October 20, 2014 22:48 UTC

In the News

America’s New Secretary of State Talks Foreign Policy

John Kerry makes his first official speech as Secretary of State | IN THE NEWS

US Kerry
US Kerry
From VOA Learning English, this is IN THE NEWS in Special English.
Secretary of State John Kerry made it clear this week that American foreign policy decisions affect the lives of Americans. Mr. Kerry spoke during a visit to the University of Virginia. The school was established by the country’s first Secretary of State, Thomas Jefferson.    
 
The visit came at a time when Congress and President Obama are debating federal spending. Secretary Kerry used his speech to call attention to the importance of diplomacy. And he explained why the international affairs budget should not be cut.
 
Mr. Kerry said foreign policy matters do not just include threats to the United States. He said they include “the products Americans buy, the goods they sell, the jobs they create, and the opportunity we provide for economic growth and vitality.” 
 
“I'm here because our lives as Americans are more intertwined than ever before with the lives of people in parts of the world we've never visited.  In the global challenges of diplomacy, development, economic security, and environmental security, you will feel our success or failure just as strongly as those people in those other countries that you'll never meet.”
 
Secretary Kerry said one study found that most Americans thought the international affairs budget was 25 percent of the national budget. Many of those questioned wanted to reduce foreign affairs spending to 10 percent. He noted that such spending represents, in fact, just over 1 percent of the national budget.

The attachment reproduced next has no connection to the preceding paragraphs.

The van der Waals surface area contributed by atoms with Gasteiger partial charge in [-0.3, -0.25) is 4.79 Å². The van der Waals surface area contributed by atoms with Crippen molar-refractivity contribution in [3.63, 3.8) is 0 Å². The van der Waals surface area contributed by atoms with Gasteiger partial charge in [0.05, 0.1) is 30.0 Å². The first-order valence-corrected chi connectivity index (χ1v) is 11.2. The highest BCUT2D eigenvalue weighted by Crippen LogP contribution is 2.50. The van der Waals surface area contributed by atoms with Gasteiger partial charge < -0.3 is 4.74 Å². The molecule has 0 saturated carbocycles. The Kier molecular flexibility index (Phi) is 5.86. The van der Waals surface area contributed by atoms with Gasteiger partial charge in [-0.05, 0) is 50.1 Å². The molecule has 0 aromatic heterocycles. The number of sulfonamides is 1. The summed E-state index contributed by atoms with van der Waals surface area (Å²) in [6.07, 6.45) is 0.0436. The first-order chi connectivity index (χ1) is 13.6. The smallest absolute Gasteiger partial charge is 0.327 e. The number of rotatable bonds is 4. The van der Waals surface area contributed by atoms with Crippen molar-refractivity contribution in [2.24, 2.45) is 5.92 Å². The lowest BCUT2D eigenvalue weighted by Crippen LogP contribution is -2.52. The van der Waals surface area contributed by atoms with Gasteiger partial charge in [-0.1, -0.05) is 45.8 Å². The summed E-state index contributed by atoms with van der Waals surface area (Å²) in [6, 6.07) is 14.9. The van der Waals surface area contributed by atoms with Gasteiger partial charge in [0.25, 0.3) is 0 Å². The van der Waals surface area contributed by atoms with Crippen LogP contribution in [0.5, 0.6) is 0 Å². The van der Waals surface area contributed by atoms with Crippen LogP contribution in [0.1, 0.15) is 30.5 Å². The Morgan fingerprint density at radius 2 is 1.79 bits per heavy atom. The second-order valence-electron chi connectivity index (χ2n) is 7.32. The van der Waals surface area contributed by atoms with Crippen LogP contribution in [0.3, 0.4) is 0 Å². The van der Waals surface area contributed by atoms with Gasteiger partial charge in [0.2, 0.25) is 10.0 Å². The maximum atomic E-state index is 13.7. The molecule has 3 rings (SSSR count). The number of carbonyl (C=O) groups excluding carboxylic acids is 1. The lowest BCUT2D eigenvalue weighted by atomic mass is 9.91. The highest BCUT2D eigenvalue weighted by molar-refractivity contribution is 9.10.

Mr. Kerry praised the State Department and USAID, the United States Agency for International Development. He said their good work is measured not only in the value of the dollar, but in American values. He noted that it is less costly to deploy diplomats today than troops tomorrow. 
 
Secretary Kerry said the State Department and USAID have provided assistance to democracy and human rights programs in several countries. 
 
Mr. Kerry will make his first foreign trip as Secretary of State beginning this Sunday. He plans to visit nine countries in Europe and the Middle East. 
 
He also spoke about globalization and the spread of information. The Arab Spring is a good example of how social media like Facebook and Twitter can influence foreign policies and even change governments.
 
The political unrest started over two years ago in Tunisia. This week, events made it clear that political reforms and change do not happen overnight. Tunisia’s Islamist supported prime minister resigned after failing to form a new government. Hamadi Jebali left office after saying his own Ennahada party had rejected his government plans. 
 
Mr. Jebali announced his desire to form a non-partisan government on February 6th. The announcement came just after opposition leader Chokri Belaid was shot and killed in the capital, Tunis. Large protests followed the shooting. Supporters accused the prime minister of being involved.

On Friday, Interior Minister Ali Larayedh was nominated as Mr. Ennadha’s choice for Prime Minister. He will have two weeks to form a government.
This forum has been closed.
Comments
     
There are no comments in this forum. Be first and add one

Learn with The News

  • Indonesian President Joko Widodo gestures to the crowd during a street parade following his inauguration in Jakarta, Indonesia, Monday, Oct. 20, 2014. (AP Photo/Achmad Ibraham)

    Audio Hope, Expectation for New Indonesian Leader